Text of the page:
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No, The #MeToo Movement Isn’t About ‘Targeting Powerful Men’

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TW: Rape, sexual assault.

We have heard of many national historical movements, but one national movement which has been around since 2017 is the #MeToo movement. The #MeToo movement was actually founded a decade ago by Tarana Burke, an activist in the USA.

I feel that largely, the idea and concept of #MeToo has been misunderstood all over the world. People think that the #MeToo can only be used by women, that it is a term to define that a woman has/had countered molestation or rape. Unfortunately, this is not the only meaning of the #MeToo movement. It holds a lot more, which Ms. Tarana Burke had actually introduced and tried to reach out to the world. Many of us have made the effort to hear her plea and many just assumed the case.

Image source: Feminism In India

According to the founder Tarana Burke, the actual meaning of the #MeToo movement is that it was a term introduced to empathize with the victim of molestation irrespective of gender. It is not a term that only a woman can use, in fact, all men and people who identify with all genders are equally eligible to use this term. We have the self-made notion that only women use this term to protest against the strong, powerful men to put them down. This hypothetical assumption is absolutely wrong, no men or women use this term to bring down the reputation of the other.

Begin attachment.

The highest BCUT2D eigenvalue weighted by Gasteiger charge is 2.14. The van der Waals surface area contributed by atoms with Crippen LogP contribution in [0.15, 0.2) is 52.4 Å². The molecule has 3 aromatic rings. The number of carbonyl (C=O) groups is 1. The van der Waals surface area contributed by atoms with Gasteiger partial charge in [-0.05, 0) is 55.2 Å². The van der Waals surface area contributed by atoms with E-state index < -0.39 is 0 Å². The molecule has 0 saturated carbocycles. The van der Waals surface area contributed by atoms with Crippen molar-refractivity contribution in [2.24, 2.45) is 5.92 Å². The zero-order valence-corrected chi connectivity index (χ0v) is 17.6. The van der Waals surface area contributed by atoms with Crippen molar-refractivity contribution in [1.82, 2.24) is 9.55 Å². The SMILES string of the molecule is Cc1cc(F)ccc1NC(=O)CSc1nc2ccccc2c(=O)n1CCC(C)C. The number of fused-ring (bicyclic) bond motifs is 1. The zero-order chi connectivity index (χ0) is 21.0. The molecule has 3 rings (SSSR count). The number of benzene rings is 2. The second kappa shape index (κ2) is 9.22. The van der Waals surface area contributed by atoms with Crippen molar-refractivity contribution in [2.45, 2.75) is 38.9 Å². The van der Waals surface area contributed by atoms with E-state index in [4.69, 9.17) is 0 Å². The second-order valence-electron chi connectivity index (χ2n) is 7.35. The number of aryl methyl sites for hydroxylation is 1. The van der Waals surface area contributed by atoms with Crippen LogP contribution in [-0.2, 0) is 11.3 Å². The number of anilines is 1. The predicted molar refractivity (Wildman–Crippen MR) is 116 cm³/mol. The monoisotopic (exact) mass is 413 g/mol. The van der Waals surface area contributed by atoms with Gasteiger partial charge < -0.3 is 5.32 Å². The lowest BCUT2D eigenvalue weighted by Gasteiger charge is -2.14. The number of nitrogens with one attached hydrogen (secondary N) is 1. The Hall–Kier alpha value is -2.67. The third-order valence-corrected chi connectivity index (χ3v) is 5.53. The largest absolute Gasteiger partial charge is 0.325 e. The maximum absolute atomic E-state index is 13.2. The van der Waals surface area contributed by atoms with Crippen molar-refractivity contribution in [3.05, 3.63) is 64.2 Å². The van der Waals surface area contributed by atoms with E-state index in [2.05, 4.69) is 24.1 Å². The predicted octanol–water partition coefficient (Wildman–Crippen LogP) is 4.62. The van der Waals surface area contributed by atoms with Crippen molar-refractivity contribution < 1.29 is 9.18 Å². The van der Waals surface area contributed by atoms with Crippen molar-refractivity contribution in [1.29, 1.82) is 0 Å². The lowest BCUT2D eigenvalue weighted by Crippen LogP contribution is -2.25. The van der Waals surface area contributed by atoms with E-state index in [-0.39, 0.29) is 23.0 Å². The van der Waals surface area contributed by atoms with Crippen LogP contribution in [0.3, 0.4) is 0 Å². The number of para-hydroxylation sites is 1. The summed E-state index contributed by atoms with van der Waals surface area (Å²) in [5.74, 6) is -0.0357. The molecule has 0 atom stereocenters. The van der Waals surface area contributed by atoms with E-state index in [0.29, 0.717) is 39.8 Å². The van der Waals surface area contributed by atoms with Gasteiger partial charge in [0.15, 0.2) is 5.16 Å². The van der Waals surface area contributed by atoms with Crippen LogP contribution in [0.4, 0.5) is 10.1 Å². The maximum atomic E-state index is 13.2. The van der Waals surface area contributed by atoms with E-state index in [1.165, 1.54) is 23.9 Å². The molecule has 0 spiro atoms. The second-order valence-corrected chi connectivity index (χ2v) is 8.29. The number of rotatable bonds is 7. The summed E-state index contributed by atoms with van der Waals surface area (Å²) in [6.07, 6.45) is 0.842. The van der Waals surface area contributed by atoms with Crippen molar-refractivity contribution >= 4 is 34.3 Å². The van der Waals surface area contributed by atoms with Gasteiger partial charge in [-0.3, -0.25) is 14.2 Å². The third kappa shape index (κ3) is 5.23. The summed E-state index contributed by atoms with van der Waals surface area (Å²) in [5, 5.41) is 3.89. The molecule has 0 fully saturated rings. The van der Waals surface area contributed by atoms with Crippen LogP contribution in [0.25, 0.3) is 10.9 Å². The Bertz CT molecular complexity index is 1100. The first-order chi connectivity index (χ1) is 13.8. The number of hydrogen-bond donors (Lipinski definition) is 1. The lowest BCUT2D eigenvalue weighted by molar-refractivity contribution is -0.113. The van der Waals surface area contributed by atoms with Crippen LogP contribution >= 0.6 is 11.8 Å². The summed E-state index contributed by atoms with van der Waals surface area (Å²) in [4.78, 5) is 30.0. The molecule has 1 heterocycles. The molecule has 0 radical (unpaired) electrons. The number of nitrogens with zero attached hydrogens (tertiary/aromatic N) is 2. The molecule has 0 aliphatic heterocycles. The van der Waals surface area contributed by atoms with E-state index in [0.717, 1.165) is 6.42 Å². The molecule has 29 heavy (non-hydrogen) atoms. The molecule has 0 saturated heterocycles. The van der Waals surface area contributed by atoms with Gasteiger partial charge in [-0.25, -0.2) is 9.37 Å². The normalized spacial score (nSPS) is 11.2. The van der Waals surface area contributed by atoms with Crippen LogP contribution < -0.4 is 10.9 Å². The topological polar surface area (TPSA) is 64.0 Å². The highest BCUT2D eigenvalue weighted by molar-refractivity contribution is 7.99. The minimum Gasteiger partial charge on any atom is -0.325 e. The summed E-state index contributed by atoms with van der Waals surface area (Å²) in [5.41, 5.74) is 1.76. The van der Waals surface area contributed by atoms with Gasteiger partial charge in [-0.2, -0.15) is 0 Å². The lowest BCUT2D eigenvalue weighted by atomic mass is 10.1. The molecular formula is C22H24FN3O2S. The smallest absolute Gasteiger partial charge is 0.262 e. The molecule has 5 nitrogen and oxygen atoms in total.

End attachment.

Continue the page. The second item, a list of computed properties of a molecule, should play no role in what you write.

“#MeToo Means Accessing The Healing Process” 

I feel that the term has been used and misused, understood and misunderstood by most people across the whole world. Most importantly the social media these days are flooding with such terms and such molestation cases but barely any of us have any concrete idea about when the term must be used.

Birth of #MeToo Movement

The birth of this movement was to raise the voice for the black women who have gone through the trauma of sexual violence. Many people or rather many men have questioned, “Why to bring up such memories several years after facing the incident?” I would like to point out those that if you understand the meaning of the term then you would understand that #MeToo is a term for empathy and not sympathy.

#metoo movement

The fact is that some girls or women have also faced physical assault even before they knew that they were being assaulted. But now they can raise their voices against what they had faced in the past because now they know that whatever they have gone through was wrong then and they did not have the courage to speak then.